The overdue burial

new lifeIn the grand scheme of things, embarking on a Facebook ‘friend’ cull is no big deal. Things change, people move on, acquaintances are fleeting and you’re essentially doing others a favour by ever-so-slightly lightening their burdens. You know the people who don’t ‘like’ anything you say, you know the people who probably ‘hid’ your updates some years ago. Basically, the people who can’t be arsed with you.

All you’re admitting is that, perhaps like your own sad, failed pop career or other youthful crush, clinging on to the past and trying breath life into its sagging, rotting cadaver is a pointless and tragic exercise. You need to move on, break the chains, and rejoice in hearing the Looney Tunes-style whistle as this particularly uncomfortable baggage falls off its cliff edge and moments later makes a satisfyingly distant thud.

This is not all about Facebook, though. Social networking is, above all, a trivial thing but it is representative of how life works. What I have found in this cut-throat world, is that one outlives his or her usefulness increasingly quickly. It would be all too simple to give in to sentiment, particularly where lost opportunity is concerned. There were places I should have been, rungs of the career ladder I didn’t reach, all of it all the more irritating because of what I (and others) knew to be my own capability. This, regrettably, has been the story of my life.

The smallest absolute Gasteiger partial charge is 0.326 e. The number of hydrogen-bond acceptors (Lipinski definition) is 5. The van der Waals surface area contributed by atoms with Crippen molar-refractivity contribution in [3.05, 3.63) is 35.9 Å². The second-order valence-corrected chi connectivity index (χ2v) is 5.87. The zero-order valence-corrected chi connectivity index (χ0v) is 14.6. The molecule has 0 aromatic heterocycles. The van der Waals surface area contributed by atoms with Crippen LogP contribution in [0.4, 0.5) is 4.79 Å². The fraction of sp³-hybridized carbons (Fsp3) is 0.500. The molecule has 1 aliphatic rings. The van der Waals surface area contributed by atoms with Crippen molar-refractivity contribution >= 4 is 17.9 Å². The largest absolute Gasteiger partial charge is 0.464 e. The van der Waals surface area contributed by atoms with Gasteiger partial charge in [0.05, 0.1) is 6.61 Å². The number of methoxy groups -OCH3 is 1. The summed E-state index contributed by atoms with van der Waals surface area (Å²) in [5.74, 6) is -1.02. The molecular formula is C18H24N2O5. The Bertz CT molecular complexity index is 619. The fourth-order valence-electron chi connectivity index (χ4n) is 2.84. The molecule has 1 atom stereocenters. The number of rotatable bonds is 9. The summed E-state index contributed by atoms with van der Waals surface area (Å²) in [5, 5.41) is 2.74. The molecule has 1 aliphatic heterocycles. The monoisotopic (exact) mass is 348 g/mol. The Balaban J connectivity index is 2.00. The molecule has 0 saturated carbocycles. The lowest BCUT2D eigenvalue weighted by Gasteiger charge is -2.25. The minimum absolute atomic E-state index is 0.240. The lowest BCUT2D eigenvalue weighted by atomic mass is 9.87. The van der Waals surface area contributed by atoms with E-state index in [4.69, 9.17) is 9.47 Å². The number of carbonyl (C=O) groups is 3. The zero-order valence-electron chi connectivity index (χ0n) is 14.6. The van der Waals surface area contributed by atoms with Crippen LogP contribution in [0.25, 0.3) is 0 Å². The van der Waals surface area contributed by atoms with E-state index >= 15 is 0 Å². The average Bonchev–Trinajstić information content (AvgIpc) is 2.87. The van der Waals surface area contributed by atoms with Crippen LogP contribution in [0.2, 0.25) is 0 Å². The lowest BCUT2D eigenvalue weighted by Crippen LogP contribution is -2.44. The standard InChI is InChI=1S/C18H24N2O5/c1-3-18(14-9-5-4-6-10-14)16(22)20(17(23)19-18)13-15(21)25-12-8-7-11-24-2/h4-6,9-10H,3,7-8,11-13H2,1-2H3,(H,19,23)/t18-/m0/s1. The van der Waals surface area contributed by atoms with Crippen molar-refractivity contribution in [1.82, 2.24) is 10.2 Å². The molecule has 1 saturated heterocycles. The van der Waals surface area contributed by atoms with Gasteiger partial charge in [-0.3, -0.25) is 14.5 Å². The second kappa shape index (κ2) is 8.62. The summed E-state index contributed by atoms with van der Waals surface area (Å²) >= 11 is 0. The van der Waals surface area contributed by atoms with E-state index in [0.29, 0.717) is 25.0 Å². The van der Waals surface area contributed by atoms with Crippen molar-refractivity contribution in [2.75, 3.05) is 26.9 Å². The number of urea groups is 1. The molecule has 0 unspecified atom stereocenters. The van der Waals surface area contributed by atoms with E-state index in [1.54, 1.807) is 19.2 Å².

The people associated with my exhilarating, brief clamber up the greasy media pole were – are – mainly wonderfully talented people, most of whom were already in positions I wanted to emulate when I first met them.  I have never lost an ounce of professional respect for any of them, especially those who continue to rise and flourish. My newspaper reading, my television viewing and my radio listening are still informed by and still involve many of the hugely talented people I met on the way.

So many gave me their advice, their help and, most touchingly, their time. I thank them all. I will never  forget any of it and will remain grateful because of the wealth of treasured print material and memories I have. No matter how things have turned out for me, for reasons within or out with my control, I owe them all a debt because, however briefly, I had a brilliant time.

Now, while not entirely detaching myself from the work I still love, I am turning my attentions elsewhere. I have been doing this for a while because I have other work to do. Yes, you must acknowledge the past in order to have a future but, really, you cannot hold on to nothing.  This does not represent a big change for me, more an acknowledgement that the past can no longer weigh me down.  Like forgetting all your worst school memories and recalling only the funny ones, so you must box up the highlights of past career prospects and rejoice in what they were while putting the remainder down to experience.

It was nice knowing everyone who has already forgotten who I was. Now it is time for me to return the favour and try to forget them, as I head towards a new and more exciting horizon.

2 Responses to “The overdue burial”

  1. I like this piece, Johnnie. One typo and a couple too many commas – can’t be bad lol. Thanks for keeping me on! What direction are you heading in?

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